Supreme Court overturns Chevron deference

The U.S. Supreme Court decided 6-3 to overturn Chevron doctrine on June 28, holding that federal courts may not defer to an agency’s interpretation of an ambiguous statute. In two consolidated cases—Loper Bright Enterprises v. Raimondo and Relentless, Inc. v. Department of Commerce—the court ruled that the Administrative Procedure Act (APA) requires courts to rely on their own interpretations of ambiguous statutes instead of deferring to agencies. 

The Chevron doctrine originated in the U.S. Supreme Court’s opinion in Chevron U.S.A., Inc. v. Natural Resources Defense Council, Inc. (1984), which required courts to defer to an agency’s interpretation of an ambiguous or unclear statute that Congress delegated to the agency to enforce. The precedent established the legal structure through which courts reviewed, approved, and rejected regulations in the context of statutory intent. Opponents of Chevron deference argued that it violated the separation of powers and gave the executive branch too much authority. Supporters argued the doctrine allowed administrative agencies to operate more efficiently.

The June 28 decision overturned Chevron doctrine, with Chief Justice John Roberts arguing in the majority opinion that the principle violated the APA. Roberts wrote, “Courts must exercise their independent judgment in deciding whether an agency has acted within its statutory authority, as the APA requires. … But courts need not and under the APA may not defer to an agency interpretation of the law simply because a statute is ambiguous.”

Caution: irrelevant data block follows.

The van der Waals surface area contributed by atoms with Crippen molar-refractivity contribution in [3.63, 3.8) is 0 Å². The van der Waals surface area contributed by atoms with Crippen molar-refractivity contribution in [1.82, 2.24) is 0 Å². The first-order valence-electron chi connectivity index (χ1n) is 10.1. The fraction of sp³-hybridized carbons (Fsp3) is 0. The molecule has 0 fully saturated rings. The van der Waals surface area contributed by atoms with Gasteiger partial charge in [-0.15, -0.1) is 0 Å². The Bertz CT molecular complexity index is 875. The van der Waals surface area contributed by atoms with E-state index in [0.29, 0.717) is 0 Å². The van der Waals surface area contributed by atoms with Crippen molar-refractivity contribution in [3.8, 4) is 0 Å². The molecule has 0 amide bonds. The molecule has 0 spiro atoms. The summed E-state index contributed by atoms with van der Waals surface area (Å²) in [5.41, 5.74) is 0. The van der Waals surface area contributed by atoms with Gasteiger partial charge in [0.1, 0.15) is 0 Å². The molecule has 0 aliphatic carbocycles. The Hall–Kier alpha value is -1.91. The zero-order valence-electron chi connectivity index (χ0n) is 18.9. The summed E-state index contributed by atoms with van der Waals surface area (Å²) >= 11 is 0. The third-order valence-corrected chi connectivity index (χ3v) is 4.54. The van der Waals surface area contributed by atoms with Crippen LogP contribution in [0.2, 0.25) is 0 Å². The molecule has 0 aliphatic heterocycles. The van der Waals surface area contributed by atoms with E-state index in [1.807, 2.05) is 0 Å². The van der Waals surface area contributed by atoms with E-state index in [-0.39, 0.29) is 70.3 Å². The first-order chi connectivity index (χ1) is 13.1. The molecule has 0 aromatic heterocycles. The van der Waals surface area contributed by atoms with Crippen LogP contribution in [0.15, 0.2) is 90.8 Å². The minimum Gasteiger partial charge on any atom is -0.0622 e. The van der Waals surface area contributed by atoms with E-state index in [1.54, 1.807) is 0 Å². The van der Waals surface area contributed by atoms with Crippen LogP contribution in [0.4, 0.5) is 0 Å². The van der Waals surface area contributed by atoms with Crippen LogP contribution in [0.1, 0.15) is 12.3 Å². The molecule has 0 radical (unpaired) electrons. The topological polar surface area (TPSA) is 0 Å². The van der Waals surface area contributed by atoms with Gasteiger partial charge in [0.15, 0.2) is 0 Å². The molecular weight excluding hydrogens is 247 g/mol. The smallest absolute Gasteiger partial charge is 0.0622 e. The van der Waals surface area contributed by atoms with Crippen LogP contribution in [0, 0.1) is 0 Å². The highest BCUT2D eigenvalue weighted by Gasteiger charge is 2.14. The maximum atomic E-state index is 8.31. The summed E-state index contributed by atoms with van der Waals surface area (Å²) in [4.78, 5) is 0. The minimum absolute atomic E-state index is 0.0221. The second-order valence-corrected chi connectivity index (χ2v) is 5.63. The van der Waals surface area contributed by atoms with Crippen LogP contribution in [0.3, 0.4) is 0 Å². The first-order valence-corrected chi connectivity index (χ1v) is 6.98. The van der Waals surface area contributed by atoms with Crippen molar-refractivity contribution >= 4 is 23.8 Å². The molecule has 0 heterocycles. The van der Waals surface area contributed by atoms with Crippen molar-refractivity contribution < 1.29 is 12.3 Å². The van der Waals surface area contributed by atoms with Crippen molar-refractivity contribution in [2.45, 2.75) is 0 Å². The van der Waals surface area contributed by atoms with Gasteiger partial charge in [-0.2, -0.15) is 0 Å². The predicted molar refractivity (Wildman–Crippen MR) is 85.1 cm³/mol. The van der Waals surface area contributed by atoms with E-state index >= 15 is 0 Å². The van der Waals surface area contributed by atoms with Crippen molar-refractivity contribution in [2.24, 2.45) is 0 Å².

Justice Elena Kagan argued in a dissenting opinion, joined by Justices Sonia Sotomayor and Ketanji Brown Jackson, that deference should be given to agency expertise to clarify ambiguities in statutes: “Congress knows that it does not—in fact cannot—write perfectly complete regulatory statutes. It knows that those statutes will inevitably contain ambiguities that some other actor will have to resolve, and gaps that some other actor will have to fill. And it would usually prefer that actor to be the responsible agency, not a court.”

Loper Bright and Relentless were consolidated cases challenging the National Marine Fisheries Service’s (NMFS) interpretation of a federal fishery law requiring the presence of federal compliance observers on certain fishing boats. While the federal law was silent on who would pay for such oversight, the U.S. Courts of Appeals for the District of Columbia Circuit and the First Circuit deferred to the NMFS’ interpretation of the statute requiring the boat owners to pay the compliance costs. The boat owners—the plaintiffs in the cases—appealed the rulings to the U.S. Supreme Court, which agreed in May 2023 to hear the consolidated cases. 

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